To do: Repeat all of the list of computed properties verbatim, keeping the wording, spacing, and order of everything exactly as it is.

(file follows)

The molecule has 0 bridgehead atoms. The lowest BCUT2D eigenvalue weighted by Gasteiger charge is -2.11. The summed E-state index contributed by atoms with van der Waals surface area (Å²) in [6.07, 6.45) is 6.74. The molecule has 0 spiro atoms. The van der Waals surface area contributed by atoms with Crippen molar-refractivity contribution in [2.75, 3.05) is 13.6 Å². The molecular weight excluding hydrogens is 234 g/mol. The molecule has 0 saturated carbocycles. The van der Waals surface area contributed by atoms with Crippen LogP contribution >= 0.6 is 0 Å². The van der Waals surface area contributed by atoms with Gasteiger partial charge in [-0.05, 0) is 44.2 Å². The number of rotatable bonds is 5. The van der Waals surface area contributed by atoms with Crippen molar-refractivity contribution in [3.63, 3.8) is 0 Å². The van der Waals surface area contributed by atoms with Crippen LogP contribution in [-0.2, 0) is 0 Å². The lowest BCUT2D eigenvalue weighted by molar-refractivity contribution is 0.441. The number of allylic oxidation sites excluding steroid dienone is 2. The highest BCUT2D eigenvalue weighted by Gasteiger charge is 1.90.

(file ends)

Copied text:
The molecule has 0 bridgehead atoms. The lowest BCUT2D eigenvalue weighted by Gasteiger charge is -2.11. The summed E-state index contributed by atoms with van der Waals surface area (Å²) in [6.07, 6.45) is 6.74. The molecule has 0 spiro atoms. The van der Waals surface area contributed by atoms with Crippen molar-refractivity contribution in [2.75, 3.05) is 13.6 Å². The molecular weight excluding hydrogens is 234 g/mol. The molecule has 0 saturated carbocycles. The van der Waals surface area contributed by atoms with Crippen LogP contribution >= 0.6 is 0 Å². The van der Waals surface area contributed by atoms with Gasteiger partial charge in [-0.05, 0) is 44.2 Å². The number of rotatable bonds is 5. The van der Waals surface area contributed by atoms with Crippen molar-refractivity contribution in [3.63, 3.8) is 0 Å². The van der Waals surface area contributed by atoms with Crippen LogP contribution in [-0.2, 0) is 0 Å². The lowest BCUT2D eigenvalue weighted by molar-refractivity contribution is 0.441. The number of allylic oxidation sites excluding steroid dienone is 2. The highest BCUT2D eigenvalue weighted by Gasteiger charge is 1.90.